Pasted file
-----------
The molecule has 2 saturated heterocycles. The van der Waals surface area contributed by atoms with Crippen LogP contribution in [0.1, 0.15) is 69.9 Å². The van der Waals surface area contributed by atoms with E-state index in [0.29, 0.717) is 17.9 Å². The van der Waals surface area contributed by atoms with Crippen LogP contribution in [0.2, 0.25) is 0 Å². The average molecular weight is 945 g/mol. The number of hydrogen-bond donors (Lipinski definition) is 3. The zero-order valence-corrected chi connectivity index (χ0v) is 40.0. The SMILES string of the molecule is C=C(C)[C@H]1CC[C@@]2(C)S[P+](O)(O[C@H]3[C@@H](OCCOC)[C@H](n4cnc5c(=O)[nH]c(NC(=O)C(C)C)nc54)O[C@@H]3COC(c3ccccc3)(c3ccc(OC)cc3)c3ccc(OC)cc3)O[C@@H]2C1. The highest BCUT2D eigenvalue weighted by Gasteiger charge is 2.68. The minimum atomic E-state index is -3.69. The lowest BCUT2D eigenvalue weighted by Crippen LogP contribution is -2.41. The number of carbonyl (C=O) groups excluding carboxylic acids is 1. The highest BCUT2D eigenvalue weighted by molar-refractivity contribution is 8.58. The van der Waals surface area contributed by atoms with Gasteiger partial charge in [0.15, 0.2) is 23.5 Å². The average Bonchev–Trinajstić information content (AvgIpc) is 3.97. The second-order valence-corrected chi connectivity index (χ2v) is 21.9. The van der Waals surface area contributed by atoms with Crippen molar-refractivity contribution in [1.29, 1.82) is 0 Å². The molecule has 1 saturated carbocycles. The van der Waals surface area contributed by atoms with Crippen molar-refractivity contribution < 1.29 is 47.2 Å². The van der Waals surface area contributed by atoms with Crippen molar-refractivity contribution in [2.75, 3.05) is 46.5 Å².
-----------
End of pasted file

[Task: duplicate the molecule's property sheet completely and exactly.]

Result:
The molecule has 2 saturated heterocycles. The van der Waals surface area contributed by atoms with Crippen LogP contribution in [0.1, 0.15) is 69.9 Å². The van der Waals surface area contributed by atoms with E-state index in [0.29, 0.717) is 17.9 Å². The van der Waals surface area contributed by atoms with Crippen LogP contribution in [0.2, 0.25) is 0 Å². The average molecular weight is 945 g/mol. The number of hydrogen-bond donors (Lipinski definition) is 3. The zero-order valence-corrected chi connectivity index (χ0v) is 40.0. The SMILES string of the molecule is C=C(C)[C@H]1CC[C@@]2(C)S[P+](O)(O[C@H]3[C@@H](OCCOC)[C@H](n4cnc5c(=O)[nH]c(NC(=O)C(C)C)nc54)O[C@@H]3COC(c3ccccc3)(c3ccc(OC)cc3)c3ccc(OC)cc3)O[C@@H]2C1. The highest BCUT2D eigenvalue weighted by Gasteiger charge is 2.68. The minimum atomic E-state index is -3.69. The lowest BCUT2D eigenvalue weighted by Crippen LogP contribution is -2.41. The number of carbonyl (C=O) groups excluding carboxylic acids is 1. The highest BCUT2D eigenvalue weighted by molar-refractivity contribution is 8.58. The van der Waals surface area contributed by atoms with Gasteiger partial charge in [0.15, 0.2) is 23.5 Å². The average Bonchev–Trinajstić information content (AvgIpc) is 3.97. The second-order valence-corrected chi connectivity index (χ2v) is 21.9. The van der Waals surface area contributed by atoms with Crippen molar-refractivity contribution in [1.29, 1.82) is 0 Å². The molecule has 1 saturated carbocycles. The van der Waals surface area contributed by atoms with Crippen molar-refractivity contribution < 1.29 is 47.2 Å². The van der Waals surface area contributed by atoms with Crippen molar-refractivity contribution in [2.75, 3.05) is 46.5 Å².